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Guest Post: Our Heroes Have Always Been Cowboys

by Wally Bock

When I was five or six, every Saturday morning was the same. I’d strap on my trusty toy six-shooter over my pajamas, grab my cowboy hat, and mount the arm of my father’s armchair, which I thought of as my trusty steed. From that perch, I’d watch the Saturday morning cowboy shows on our black and white television. Like most of the rest of America, I loved my cowboy heroes. It took a while to understand how unrealistic they were.

The cowboys were all white guys, there wasn’t an African American, or a Mexican American, or a Mexican to be seen doing real work. In real life, about a quarter of working cowboys were African-Americans. And much of the dress, equipment, and the language of the working cowboy came from the Mexican vaqueros.

The cowboys I watched on television were all clean and wore fancy clothes. Real cowboys did a dirty job and wore clothes and used equipment to make it safer and easier.

Television cowboys had almost superhuman skills. They could ride a horse at a full gallop and shoot the pistol out of a bad guy’s hand at a couple of hundred yards. When the evildoer was trying to run away, they could whip out their trusty lasso and pull him off his horse. Every time. They never missed. They were heroes.

The cowboy heroes did super masculine things with grace. They knocked out bad guys with a single punch. The women in the shows were always attractive, but their primary role was to be rescued or protected.

You would think, if they had the usual set of masculine urges that there would be some chasing after the beautiful women who populated the television West. But no. When their work of rescuing and protecting was over, the cowboy heroes rode away, accompanied if at all, by their trusty sidekick. That’s weird.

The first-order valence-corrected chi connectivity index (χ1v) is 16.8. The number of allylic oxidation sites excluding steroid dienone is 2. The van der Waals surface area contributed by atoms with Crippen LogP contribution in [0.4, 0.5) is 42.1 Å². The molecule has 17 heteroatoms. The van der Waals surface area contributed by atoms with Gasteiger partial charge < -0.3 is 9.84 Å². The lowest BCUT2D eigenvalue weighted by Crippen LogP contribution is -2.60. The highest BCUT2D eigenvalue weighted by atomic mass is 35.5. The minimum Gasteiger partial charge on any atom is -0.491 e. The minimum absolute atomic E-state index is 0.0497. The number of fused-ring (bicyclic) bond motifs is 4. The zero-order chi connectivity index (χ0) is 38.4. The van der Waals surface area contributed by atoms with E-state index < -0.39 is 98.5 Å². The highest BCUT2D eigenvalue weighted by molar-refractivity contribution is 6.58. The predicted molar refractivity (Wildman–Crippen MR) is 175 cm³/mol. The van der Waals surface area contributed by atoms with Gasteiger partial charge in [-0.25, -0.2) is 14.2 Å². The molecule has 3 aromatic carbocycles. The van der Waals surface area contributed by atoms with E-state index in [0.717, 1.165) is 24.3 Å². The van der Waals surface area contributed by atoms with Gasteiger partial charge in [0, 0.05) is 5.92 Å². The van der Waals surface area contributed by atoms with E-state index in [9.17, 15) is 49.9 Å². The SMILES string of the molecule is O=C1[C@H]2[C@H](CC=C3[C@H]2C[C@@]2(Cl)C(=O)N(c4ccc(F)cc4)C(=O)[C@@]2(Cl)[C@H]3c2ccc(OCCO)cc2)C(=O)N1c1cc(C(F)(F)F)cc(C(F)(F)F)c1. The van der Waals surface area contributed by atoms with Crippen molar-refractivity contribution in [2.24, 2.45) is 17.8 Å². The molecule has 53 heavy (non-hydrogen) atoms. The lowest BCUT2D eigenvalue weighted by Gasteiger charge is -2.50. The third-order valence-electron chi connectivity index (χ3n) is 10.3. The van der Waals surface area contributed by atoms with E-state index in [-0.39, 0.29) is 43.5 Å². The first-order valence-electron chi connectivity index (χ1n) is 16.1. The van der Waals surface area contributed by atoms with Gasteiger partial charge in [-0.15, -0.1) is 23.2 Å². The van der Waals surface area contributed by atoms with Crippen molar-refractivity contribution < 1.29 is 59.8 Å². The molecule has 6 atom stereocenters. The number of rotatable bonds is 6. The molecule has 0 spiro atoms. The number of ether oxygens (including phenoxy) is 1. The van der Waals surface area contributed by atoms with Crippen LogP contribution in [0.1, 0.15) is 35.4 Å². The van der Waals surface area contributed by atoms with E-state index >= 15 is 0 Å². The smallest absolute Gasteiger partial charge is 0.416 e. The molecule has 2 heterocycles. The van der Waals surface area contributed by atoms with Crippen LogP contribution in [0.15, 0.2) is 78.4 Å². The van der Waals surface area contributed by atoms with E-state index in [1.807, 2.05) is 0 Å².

Those heroes were great for me when I was five. Today, I’m not so sure they fit the world we want to create.

Let’s Broaden Our View of Heroes

There’s no reason we need to limit our definition of heroes to white men with superpowers. Women can be heroes, too. So, can people with every shade of skin tone imaginable. They have been throughout history.

Heroes don’t need superpowers, and they don’t need to be flashy. Some of our greatest heroes do quiet work that makes a difference in the world, like Dan Nigro on and after 9/11.

Cowboy Heroes in A Team-Centric World

Today, most of the world’s work gets done in teams, so you would think we would modify our idea of a hero. We haven’t. Instead, we’ve made the situation fit our fantasy rather than the facts.

We laud lone innovators like Thomas Edison and Steve Jobs, except they weren’t “lone” at all. Edison had the muckers and Jobs had hundreds of people at Apple. We laud the fighter pilot and forget the crew that keeps the jet flying and the pilot safe.

When US Airways flight 1549 was set down in the Hudson River, the pilot, Chesley Sullenberger, became the hero of the day. No one except Sullenberger wanted to talk about the contributions of the copilot or the cabin crew to making the landing safe and getting the passengers off the plane. No one wanted to bring up the training in the cockpit resource management that prepared those people to react as a team.

The all-knowing physician is another variation of the lone hero. That may make great TV drama, but it just doesn’t fit what we need. Atul Gawande is an author, surgeon, and professor. He puts the situation this way.

“We have trained, hired, and awarded physicians to be cowboys, when what we want are pit crews for patients.”

We’ve done that with managers, too. Except we don’t call them managers anymore. We call them “leaders,” that’s today’s hero-word. We expect those leaders to do the business equivalent of shooting the gun out of the evil-doer’s hand while riding at a full gallop.

Our Challenge Today

The world of the future will not belong to the superheroes, like the cowboy heroes of my youth. Instead, the work will be much less romantic but much more effective. Team leaders will learn that their job is to accomplish the mission through the group, not to do it all themselves. They’ll also learn that their job involves helping the individual team members succeed, develop, and grow.

None of that makes for good television. I’m pretty sure that no six-year-old today is sitting in his father’s chair spellbound by a TV drama about a leader coaching a team member. But that’s what effective leadership looks like.

Our heroes have always been cowboys, but maybe it’s time for something different.

Originally posted July 27, 2017 on Wally Bock’s Three Star Leadership Blog.

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